'Where's daddy gone?': How I survived the first 12 months after my divorce

Image: Shutterstock
Image: Shutterstock 

There's no way to sugar coat this: leaving the relationship with the father of my two children was the most painful decision I've ever had to make. Nobody wants to put their kids through a divorce.

For months I fought tooth and nail, desperately trying to find a way I could stay in marriage that was long over, hoping to avoid a family break-up.

I tried therapy, couples counselling, a trial separation, months of agonising and soul-searching. None of it worked. 

By New Year's Day 2018 when I finally told my partner I wanted to separate, the strain of forcing down my unhappiness and the tension in our house was starting to affect our children. Staying together for their sake was not even working, and it became clear that moving on was going to be more healthy. 

And so, we tentatively stepped into the world of 'co-parenting'

I don't come from a broken home myself and so had zero experience of any of the repercussions that come with divorce. While I hated the thought of our babies (aged 3 and 1) having to spend weekends at different parent's houses or dealing with new partners or any of that stuff, I also knew that thousands of other families had got through it. So maybe we could too? 

Initially, after my ex-partner moved out, all I felt was relief. The exhausting arguing and my internal panic stopped. I could wake up in the morning and finally soak in the bliss of my children's little sleepy faces and fluffy bed hair, without the pain of my failing marriage getting in the way. 

It was only a few days before my son started to ask me, repeatedly, in the way that young children do, 'Where's Daddy gone?' He would sit by the window for long periods waiting for his dad's car to appear in the driveway. My heart broke daily for him. My daughter started to cry every time her father left the house after visiting, something she'd not done previously.

Some days the weight of the responsibility of trying to comfort my grieving children – on top of dealing with my own sadness and exhaustion – would knock the breath out of me and I'd have to hold on to the bathroom sink to steady myself. It was a long, lonely summer.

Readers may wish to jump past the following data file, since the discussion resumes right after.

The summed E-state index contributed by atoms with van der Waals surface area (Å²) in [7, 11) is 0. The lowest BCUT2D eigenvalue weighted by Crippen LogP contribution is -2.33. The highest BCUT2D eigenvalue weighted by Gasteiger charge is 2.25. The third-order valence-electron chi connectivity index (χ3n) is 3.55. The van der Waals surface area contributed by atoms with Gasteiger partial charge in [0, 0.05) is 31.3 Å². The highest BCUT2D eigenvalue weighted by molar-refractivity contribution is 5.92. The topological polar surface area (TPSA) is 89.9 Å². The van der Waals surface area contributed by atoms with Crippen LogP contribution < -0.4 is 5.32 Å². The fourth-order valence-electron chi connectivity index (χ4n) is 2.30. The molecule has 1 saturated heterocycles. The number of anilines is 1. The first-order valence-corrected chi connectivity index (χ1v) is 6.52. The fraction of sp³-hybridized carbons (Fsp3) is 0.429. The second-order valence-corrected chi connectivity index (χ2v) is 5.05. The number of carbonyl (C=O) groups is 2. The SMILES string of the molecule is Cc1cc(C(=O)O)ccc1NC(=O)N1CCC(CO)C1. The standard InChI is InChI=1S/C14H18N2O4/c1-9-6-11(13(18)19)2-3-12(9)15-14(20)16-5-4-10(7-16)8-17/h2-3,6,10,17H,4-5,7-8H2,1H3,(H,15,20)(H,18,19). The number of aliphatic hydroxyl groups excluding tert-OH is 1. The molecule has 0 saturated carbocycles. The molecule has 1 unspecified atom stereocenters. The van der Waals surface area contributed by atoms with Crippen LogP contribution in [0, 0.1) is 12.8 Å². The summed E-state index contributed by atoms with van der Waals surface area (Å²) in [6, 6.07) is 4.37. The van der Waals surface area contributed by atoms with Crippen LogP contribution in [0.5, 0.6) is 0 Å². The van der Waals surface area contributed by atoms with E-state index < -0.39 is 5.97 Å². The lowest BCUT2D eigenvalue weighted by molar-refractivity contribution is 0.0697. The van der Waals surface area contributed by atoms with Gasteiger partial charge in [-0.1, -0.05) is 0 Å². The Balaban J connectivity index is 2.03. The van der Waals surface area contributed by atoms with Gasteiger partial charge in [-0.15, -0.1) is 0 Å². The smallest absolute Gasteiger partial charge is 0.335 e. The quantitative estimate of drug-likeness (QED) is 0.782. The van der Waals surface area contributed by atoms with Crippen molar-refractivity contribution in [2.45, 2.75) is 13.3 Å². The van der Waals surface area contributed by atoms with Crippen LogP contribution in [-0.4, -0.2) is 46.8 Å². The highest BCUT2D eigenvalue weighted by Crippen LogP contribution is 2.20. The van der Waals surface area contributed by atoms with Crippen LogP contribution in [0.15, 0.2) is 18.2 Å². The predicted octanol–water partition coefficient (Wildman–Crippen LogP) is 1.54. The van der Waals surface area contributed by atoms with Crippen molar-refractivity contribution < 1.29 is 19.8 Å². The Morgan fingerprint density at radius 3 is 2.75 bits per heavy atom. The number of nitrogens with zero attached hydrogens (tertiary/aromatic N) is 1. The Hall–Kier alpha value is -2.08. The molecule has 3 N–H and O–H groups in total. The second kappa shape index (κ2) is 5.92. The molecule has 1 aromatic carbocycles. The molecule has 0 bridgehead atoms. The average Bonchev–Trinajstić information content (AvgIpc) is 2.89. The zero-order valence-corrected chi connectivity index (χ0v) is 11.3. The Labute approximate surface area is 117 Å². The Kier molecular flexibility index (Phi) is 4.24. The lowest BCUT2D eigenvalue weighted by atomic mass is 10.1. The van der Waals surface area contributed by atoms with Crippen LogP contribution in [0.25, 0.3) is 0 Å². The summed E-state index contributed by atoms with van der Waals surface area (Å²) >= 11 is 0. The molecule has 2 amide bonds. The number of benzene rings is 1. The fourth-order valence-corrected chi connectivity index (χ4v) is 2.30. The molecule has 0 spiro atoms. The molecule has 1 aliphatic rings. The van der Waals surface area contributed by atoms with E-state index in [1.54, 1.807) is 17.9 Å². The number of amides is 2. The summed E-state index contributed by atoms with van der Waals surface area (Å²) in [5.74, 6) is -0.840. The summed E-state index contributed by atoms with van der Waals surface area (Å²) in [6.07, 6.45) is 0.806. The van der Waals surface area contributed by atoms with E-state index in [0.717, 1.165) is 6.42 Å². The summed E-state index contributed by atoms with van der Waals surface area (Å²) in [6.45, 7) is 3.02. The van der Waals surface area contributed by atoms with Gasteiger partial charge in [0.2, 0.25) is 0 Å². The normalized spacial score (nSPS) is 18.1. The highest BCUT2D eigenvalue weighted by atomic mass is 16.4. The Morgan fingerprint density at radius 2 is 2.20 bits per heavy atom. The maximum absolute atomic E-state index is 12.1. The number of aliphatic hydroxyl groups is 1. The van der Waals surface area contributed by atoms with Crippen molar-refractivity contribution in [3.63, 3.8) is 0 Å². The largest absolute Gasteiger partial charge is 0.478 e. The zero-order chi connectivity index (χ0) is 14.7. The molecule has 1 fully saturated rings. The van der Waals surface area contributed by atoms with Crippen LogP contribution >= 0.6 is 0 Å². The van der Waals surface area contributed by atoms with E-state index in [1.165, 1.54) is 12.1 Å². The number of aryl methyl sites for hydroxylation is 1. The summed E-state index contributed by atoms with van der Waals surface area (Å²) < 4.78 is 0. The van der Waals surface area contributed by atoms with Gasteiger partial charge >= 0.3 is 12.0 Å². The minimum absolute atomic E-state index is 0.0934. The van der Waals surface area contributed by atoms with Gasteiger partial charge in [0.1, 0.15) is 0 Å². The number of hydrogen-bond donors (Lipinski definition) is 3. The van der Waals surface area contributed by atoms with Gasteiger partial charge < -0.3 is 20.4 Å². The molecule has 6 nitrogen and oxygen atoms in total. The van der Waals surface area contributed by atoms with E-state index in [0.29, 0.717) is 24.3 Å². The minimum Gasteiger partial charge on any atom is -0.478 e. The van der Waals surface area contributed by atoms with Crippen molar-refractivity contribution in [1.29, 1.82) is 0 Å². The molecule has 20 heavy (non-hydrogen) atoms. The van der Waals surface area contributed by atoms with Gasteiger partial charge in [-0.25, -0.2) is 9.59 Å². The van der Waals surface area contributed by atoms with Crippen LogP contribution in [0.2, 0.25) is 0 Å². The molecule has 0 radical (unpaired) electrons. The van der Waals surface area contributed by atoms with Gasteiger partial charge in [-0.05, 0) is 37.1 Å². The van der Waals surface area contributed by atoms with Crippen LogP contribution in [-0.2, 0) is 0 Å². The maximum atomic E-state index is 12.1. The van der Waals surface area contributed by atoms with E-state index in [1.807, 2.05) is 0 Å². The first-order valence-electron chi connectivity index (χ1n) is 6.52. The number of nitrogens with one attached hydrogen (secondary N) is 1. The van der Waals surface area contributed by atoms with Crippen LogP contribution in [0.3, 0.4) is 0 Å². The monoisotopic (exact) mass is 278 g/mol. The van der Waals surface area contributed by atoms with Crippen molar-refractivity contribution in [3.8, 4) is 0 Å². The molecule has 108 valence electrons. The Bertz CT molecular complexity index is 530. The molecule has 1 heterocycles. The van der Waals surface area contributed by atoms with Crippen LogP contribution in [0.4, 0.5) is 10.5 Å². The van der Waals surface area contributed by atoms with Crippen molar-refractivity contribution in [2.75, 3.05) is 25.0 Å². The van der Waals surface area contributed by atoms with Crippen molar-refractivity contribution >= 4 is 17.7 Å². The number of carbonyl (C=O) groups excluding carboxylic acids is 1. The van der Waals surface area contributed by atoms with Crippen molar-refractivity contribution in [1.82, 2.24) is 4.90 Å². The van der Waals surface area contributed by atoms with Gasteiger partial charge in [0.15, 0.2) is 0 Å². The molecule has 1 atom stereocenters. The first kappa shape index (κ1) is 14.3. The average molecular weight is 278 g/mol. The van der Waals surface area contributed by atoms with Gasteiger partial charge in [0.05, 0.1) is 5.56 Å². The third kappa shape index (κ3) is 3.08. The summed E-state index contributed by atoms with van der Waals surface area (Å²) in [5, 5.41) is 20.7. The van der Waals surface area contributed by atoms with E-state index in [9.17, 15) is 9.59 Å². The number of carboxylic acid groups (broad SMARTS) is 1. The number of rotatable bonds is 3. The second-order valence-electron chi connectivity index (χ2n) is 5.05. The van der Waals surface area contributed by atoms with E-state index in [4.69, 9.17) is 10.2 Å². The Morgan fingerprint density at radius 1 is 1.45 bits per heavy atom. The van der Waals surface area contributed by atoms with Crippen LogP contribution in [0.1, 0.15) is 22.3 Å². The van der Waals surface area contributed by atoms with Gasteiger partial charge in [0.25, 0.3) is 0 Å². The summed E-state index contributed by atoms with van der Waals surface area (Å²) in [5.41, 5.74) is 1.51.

Late at night I Googled: how to help children deal with separation. How to co-parent. How to be a single mum. I listened to podcasts, went to parenting classes, read blogs and books, trying to soften the blow for my children and help them through this. It was such unfamiliar territory.

There's not a huge amount of information available for dealing with separation when you have very young children. I read some obvious stuff about not fighting in front of the kids and giving them age-appropriate explanations but nothing very specific about how to do these things.  

And so, I set about finding ways to navigate this split in a way that would cause our children as little damage as possible. 12 months on since we separated, here is what I've learnt: 

Put your own healing at the top of the list

That saying about how you must fill your own cup in order to be able to give to your children – it applies tenfold in the aftermath of a separation. It's hard enough getting up day after day to fix breakfast on broken sleep, change pre-school bags and soothe teething and tantrums.

Trying to do it while crying and ruminating in your head about what went wrong is just madness. I couldn't hop on a plane to a yoga retreat in Bali or have a one-night-stand like I'd done to get over previous relationship breakups. 

My options now were: therapy, exercise, hot baths, teary late-night phone calls to friends, and gritting my teeth and getting on with things. I had to do these things over and over and I'm still doing them, and for the most part they are all helpful. (Still think some a casual post-break up sex would speed things up a little…).

Create a parenting plan

It was my psychologist who suggested that my ex and I attend family mediation, to help us navigate our separation and minimise the damage it would have on our children. This is definitely the most useful and valuable thing we did. We did ours through Interrelate and spent a few months going to co-parenting seminars separately and talking to our mediator before coming together to agree on a plan that's in the best interests of our kids.